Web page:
It was subversive because of the messenger. Mary was a humble peasant with nothing to her name. Thomas Cahill called the Magnificat “the most muscular piece of celebration poetry in all of ancient literature.” The subversive nature of the song was significant because people assumed power was coming from a particular place, but that is not at all how it happened. The power center of the day was Rome. The thought was that the Messiah would overthrow this type of power using the same worldly and empire-building tactics Rome and all the other powers that came before had used. Caesar even declared himself to be the son of God, claiming that he could forgive sins. i. Mary’s song, however, revealed that the Messiah was coming not through power, war, and money but through humility and an ordinary person. The message Mary, by her very presence as the messenger, declared was that the kingdom of God is not for the wealthy and powerful but for those who are oppressed, forgotten, and downtrodden, and this was an era full of downtrodden people. They were taxed by Caesar and Herod. The Jews had lived under the thumb of the powerful for centuries. People were starving and desperate. c. Mary’s song declared that the kingdom of God would be a kingdom of justice. Those who had the power were going to be torn from their seats of power (verse 52). They would lose their power to control others, to inflict war and cruelty, to tax people to a breaking point. Those who had wealth were going to be sent away empty (verse 53). They would lose the wealth and power they had gained by stepping on the backs of others. They would lose their ability to hoard or acquire wealth while those around them suffered. Those who would be remembered would be the faithful who remembered God (verse 50); they would be shown mercy. It would be a safe assumption that not everyone in a culture of empire would remember or follow God. The easy route would be to bow to Caesar. It would be much harder, in a culture trying to dilute or drown your faith, to live in a faithful way. d. This was a message of extreme hope to a people who had been waiting for a long time. These were an oppressed and desperate people who were likely wondering if God was listening. It had been centuries since the last prophet had spoken (another reason to note Mary as a prophetic force), and it would have been easy for them to feel abandoned. This message reminded humanity that God had not abandoned them. God continues to be faithful to God’s people, and God is going to bring about the day of the Lord—in unexpected ways.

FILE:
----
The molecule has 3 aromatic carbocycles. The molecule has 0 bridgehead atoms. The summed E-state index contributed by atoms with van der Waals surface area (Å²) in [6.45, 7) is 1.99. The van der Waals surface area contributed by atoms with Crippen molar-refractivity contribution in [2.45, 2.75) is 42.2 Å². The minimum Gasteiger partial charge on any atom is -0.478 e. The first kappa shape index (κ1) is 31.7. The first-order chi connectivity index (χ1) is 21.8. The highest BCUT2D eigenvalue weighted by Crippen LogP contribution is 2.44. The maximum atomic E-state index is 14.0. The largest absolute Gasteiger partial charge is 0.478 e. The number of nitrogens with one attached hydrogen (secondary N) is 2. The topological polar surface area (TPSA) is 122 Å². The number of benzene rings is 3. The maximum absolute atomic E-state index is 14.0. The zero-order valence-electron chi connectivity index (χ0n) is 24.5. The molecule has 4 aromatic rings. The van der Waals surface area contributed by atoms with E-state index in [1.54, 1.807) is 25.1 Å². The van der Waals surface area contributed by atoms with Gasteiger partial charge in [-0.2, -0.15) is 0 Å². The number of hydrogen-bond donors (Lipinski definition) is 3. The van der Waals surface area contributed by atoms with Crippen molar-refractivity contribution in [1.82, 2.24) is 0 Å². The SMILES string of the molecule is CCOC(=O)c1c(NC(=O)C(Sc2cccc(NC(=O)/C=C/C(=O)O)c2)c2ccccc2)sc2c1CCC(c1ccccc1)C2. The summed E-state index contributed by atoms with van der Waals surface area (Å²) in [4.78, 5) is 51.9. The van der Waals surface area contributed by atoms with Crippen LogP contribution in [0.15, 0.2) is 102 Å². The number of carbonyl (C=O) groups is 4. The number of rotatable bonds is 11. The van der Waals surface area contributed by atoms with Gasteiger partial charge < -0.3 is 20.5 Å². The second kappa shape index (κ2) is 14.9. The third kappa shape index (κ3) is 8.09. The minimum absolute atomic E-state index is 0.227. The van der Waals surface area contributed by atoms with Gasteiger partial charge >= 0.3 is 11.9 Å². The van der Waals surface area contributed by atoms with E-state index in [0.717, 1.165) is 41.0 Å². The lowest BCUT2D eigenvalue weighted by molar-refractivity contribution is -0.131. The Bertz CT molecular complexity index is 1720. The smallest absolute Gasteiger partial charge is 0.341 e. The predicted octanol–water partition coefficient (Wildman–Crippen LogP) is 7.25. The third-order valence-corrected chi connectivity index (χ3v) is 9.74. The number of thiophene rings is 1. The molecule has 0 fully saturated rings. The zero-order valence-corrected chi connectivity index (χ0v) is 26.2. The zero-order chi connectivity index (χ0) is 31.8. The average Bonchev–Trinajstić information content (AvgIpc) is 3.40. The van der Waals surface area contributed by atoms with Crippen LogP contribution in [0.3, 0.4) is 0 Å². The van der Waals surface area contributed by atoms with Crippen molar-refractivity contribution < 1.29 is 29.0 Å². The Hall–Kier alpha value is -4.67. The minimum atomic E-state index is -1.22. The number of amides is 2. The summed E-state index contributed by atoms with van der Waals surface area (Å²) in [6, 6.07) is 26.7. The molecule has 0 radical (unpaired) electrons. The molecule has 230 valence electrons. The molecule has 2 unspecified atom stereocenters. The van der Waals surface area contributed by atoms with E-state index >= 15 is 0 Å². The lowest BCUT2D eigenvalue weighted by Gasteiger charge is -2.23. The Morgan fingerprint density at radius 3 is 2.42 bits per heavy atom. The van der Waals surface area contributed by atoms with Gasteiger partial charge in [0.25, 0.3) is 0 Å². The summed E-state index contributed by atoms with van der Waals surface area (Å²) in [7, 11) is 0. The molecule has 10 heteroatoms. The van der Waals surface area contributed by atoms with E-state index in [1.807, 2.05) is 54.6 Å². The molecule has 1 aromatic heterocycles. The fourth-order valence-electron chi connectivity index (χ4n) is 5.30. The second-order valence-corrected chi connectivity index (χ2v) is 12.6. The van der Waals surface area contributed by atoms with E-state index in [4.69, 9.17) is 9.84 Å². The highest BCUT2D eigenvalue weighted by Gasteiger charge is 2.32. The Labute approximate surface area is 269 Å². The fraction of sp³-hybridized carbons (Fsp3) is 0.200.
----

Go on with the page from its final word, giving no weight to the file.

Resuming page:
CONCLUSION It might feel odd to read such a strong and powerful song on the week of Advent when we reflect on love, but it is fitting because the love of God isn’t fragile either. It’s not something that is going to be broken easily; it’s something that came in powerful and unexpected ways. It didn’t enter into the world through the typical avenues of power and prestige; rather, it came through a simple peasant girl with no claim to her name. And this story of the in-breaking of the kingdom of God—the truly greatest love story ever told, about God leaving the glory of heaven to take on humanity—is a story of strength and beauty displayed in unexpected ways. It’s the story of a love that sacrifices itself, instead of wounding others. It’s a story of mercy instead of judgment. It’s a story of humility and humanity. It’s a story of what love should be: strong and powerful in mercy and justice. It’s a love story in the truest sense of the word, a story that continues today with us, as we reveal the love of God in the ways we live in the world and continue to see the kingdom of God break through all around us, in us, and through us. Love is never easy. It is always costly. Mary knows. Joseph knows. Jesus knows. All who have lived and loved well, know. Love does what nothing else can do to change the world. So receive the love of God, if you dare, because you need it. So share the love of Jesus, if you dare, because so many need it. Let’s pray.
    Copyright © 2021 The Foundry Publishing® (edited for local use by Rev Dr. Timothy Stidham). Permission to reproduce for ministry use only. All rights reserved.
      • Luke 1:46–55NIV2011